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Aussie kids losing thousands gambling online

More of our lives are being spent online, a trend that has seen a surge in young people seeking help for gambling addictions.

A composite image of a young boy playing video games on his phone and a bank statement showing a number of withdrawals to represent gambling addictions.
A worrying number of Aussie kids are falling into gambling addiction. (Source: Getty) (Getty)

Video games, social media and devices for everything you could possibly need have merged the digital world and the real world in a way we have never seen - but it could also be turning Aussie kids into gambling addicts.

Child psychiatrist Dr Tanveer Ahmed told Yahoo Finance recent studies had shown a surge in young children and teenagers seeking help for gambling addictions, from pokies and video games to sports betting and social media.

Ahmed said tech and gambling were merging, making modern gambling addiction like being dependent on social media. It’s more social, there’s less time for reflection and, for brains that are still developing, it’s insidious and difficult to stop.


“I have patients gambling in the waiting room while waiting for their appointment with me. One of the worst cases I saw was a child who had lost around $3,000,” Ahmed said.

“Whether it is social media or video games, they’re very engaging. They give you quick rewards. So, even before you get into gambling, [kids] are becoming much more impulsive. They’re much more sensitive to social belonging and rejection and they’re much more sensitive to cheap dopamine hits.”

How does playing video games lead to gambling addiction?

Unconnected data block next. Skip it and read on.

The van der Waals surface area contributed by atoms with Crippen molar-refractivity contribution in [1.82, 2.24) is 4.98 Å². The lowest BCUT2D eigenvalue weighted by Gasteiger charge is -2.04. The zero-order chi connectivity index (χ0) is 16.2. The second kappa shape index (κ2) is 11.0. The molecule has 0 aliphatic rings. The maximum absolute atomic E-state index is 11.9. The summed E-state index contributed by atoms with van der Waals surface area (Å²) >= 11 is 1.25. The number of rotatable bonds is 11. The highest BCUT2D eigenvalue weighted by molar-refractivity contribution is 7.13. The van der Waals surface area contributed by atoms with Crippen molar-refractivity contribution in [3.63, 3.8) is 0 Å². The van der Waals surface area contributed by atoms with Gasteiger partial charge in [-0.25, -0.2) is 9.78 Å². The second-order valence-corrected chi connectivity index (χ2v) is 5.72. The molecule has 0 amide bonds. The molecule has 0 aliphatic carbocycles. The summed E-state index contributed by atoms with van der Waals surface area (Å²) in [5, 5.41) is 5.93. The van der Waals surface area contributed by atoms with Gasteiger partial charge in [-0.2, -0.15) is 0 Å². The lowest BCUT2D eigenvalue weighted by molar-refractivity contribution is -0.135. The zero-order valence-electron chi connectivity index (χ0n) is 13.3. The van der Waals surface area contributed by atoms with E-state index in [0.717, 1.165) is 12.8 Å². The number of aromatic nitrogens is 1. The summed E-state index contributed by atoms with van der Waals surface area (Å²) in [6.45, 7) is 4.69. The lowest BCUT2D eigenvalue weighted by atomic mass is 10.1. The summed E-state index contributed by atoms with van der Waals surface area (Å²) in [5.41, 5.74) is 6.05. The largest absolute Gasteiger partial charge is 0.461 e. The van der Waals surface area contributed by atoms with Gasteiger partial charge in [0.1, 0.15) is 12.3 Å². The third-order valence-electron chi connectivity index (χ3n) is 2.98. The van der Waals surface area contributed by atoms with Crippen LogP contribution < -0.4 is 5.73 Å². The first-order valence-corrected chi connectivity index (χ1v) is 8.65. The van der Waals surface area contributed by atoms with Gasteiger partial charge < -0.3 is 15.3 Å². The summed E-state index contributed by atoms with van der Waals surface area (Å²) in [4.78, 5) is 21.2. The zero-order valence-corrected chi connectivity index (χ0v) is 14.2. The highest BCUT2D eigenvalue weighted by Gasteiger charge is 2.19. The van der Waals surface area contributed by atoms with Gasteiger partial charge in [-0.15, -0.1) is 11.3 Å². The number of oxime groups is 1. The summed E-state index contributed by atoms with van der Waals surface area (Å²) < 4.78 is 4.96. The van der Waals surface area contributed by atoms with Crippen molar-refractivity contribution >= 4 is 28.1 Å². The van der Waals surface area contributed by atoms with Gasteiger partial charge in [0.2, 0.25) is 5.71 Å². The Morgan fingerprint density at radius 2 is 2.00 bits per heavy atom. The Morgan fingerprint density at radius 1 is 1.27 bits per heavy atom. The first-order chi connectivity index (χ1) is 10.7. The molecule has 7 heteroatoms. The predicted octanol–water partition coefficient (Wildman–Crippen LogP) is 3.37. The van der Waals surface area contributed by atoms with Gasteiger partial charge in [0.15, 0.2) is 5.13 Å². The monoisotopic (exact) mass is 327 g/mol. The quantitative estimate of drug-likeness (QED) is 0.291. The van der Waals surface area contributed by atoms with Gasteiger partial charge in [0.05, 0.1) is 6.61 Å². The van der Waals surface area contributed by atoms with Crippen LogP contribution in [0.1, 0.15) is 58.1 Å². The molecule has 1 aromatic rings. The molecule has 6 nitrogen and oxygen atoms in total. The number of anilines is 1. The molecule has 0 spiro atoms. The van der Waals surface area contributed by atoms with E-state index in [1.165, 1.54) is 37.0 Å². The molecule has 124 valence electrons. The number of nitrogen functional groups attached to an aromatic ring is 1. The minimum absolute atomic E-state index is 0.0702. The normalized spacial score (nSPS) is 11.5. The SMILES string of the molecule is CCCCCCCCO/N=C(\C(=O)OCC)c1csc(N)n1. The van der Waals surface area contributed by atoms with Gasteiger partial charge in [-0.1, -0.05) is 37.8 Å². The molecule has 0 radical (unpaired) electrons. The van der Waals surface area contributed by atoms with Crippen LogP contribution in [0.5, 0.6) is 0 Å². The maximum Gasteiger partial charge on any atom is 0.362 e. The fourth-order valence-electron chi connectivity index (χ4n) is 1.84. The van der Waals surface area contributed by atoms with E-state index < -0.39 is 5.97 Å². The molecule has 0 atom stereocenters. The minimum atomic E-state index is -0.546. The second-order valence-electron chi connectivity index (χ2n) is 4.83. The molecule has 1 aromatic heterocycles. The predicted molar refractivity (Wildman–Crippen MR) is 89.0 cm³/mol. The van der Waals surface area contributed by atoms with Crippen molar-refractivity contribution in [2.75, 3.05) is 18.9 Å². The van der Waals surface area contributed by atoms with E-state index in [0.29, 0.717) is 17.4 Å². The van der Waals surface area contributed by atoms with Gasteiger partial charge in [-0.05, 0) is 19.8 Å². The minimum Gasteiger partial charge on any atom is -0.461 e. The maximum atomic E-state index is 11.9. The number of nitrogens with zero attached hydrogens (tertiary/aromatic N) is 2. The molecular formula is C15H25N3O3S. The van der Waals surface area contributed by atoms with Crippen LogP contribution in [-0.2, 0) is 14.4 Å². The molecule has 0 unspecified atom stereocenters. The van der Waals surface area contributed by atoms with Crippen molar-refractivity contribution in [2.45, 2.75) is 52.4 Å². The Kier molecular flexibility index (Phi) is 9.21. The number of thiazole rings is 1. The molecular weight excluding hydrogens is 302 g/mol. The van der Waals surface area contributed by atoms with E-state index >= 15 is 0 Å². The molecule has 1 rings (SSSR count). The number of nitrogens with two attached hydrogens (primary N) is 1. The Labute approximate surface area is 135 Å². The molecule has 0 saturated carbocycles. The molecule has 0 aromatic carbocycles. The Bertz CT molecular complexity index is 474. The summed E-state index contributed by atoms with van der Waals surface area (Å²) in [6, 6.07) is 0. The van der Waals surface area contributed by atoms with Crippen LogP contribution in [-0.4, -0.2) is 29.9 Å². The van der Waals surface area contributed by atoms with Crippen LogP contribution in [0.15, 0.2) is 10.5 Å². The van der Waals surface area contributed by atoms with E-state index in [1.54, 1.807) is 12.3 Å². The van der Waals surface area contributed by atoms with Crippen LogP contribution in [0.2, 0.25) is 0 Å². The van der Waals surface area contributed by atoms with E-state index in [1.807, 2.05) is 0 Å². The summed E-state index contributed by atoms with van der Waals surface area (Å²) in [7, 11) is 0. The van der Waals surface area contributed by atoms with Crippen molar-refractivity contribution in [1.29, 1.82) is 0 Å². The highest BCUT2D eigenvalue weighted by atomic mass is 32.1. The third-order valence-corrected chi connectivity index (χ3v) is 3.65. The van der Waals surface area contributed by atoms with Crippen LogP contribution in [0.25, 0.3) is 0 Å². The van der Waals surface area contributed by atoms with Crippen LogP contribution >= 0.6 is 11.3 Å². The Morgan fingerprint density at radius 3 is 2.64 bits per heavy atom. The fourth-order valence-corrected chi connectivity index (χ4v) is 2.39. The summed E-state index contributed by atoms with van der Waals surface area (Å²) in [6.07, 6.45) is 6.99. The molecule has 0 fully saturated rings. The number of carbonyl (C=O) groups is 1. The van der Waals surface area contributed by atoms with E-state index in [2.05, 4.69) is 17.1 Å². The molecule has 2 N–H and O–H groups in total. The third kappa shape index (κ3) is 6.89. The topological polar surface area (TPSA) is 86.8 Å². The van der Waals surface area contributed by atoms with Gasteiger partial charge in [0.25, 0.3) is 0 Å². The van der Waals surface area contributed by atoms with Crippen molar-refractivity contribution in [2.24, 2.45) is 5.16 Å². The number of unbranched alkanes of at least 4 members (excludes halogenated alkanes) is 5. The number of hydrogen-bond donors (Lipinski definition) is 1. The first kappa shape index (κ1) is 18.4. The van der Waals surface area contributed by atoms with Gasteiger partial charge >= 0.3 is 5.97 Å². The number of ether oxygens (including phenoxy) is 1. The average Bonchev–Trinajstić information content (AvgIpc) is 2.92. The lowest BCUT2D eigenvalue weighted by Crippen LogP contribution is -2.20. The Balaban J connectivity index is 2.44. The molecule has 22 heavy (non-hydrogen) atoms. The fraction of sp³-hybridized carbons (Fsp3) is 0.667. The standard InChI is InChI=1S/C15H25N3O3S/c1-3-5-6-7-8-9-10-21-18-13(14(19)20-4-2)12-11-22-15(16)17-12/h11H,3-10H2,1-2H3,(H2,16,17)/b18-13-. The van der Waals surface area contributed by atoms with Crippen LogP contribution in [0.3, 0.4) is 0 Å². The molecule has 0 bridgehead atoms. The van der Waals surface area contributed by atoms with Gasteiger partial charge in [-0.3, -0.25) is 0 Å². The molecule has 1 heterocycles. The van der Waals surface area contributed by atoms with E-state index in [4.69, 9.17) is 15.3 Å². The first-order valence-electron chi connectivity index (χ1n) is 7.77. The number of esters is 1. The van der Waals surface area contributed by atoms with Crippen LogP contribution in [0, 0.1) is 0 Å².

Ahmed said that, most of the time, the kids he treated didn’t even realise they were gambling - to them it is just another game.

“Gambling and tech are starting to merge. It's available on your device, it's on your phone or your laptop, so you can do it anywhere. It's social,” he said.

“Increasingly, gambling is embedded in parts of social media, or parts of video games. So it starts to become seamless, where you're not even seeing it as gambling. It just becomes an extension of gaming, or just socialising in general.”

Ahmed said things like microtransactions, or purchasing a new weapon or armour in games to get the edge on the competition was, in itself, a form of gambling. Kids are making a ‘bet’ that if they have this item, they will perform better.

Signs your child might have a gambling addiction

Ahmed said the signs of gambling addiction often reflected those of any other kind of addiction - things like:

  • Irritability

  • Isolating in rooms

  • Falling behind at school

“Then, obviously trying to find new ways of getting money, and they can reach levels of crime,” Ahmed said.

“I had one patient who was hitting up his friends, trying to get more money. So, it can start reaching those levels, which is similar to other types of addicts, where they start behaving in really problematic ways.”

Teaching kids the value of money could save them

Ahmed said any child under the age of 15 shouldn’t be allowed to spend money on social media or gaming at all. But, once they hit a certain age, it may be unavoidable.

He said the main thing parents should do is teach their child the value of money because many kids didn’t consider the money they were spending online to be ‘real’.

“It can become a bit normalised to spend small amounts of money, but then those small amounts of money, as they age, take on different forms. That's really when gambling just becomes an extension of that,” he said.

“It's just another way to play a game. And there's money involved. That's kind of how they get conditioned to see it, rather than ‘this a type of risk’.”

If gambling is a problem for you, go to Gambling Help Online or call 1800 858 858.

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Yahoo Australia